Register for an account

X

Enter your name and email address below.

Your email address is used to log in and will not be shared or sold. Read our privacy policy.

X

Website access code

Enter your access code into the form field below.

If you are a Zinio, Nook, Kindle, Apple, or Google Play subscriber, you can enter your website access code to gain subscriber access. Your website access code is located in the upper right corner of the Table of Contents page of your digital edition.

The Sciences

Soufriere Hills might not be done with the dome just yet

Rocky PlanetBy Erik KlemettiOctober 31, 2008 10:42 AM

Newsletter

Sign up for our email newsletter for the latest science news

placeholder

After nearly a year and a half of little lava dome growth at Soufriere Hills in the West Indies, this past July 26th, the volcano erupted new dome material. Why do I remind us of this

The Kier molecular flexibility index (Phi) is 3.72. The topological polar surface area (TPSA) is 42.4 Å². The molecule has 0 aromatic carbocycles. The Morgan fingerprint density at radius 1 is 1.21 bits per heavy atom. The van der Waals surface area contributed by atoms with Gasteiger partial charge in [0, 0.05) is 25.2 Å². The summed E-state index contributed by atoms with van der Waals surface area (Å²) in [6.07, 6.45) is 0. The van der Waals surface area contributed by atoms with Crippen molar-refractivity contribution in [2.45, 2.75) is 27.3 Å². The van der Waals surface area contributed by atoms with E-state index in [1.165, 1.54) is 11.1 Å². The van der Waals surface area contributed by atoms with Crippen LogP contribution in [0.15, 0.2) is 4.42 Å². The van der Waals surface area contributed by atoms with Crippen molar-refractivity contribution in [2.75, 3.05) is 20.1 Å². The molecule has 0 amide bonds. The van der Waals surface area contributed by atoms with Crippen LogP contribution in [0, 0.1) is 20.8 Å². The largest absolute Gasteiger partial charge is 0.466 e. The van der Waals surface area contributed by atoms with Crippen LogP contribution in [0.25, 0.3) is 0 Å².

, you ask? Well, the Scientific Advisory Committee at Montserrat

feel that the dome growth might be restarting in earnest:

Since August, any new supply of lava has been minimal. Thus while there is evidence that the eighteen-month long pause in lava dome growth may be coming to an end, it has not happened yet.

The most troubling event, in their minds, is the new activity at the Gages Wall vent, which means that new dome growth might be possible further west into the Gages Valley (marked green on the map below. The upshot? Plymouth

will be put into much greater danger of pyroclastic flows produced by dome collapses. Most of the pyroclastic flows travel to the north and south of Soufriere Hills' summit, so a change in the dome to focus down the Gages Valley would change the hazard prediction game quite a bit at Soufriere Hills.

Montserrat%20map.jpg

2 Free Articles Left

Want it all? Get unlimited access when you subscribe.

Subscribe

Already a subscriber? Register or Log In

Want unlimited access?

Subscribe today and save 70%

Subscribe

Already a subscriber? Register or Log In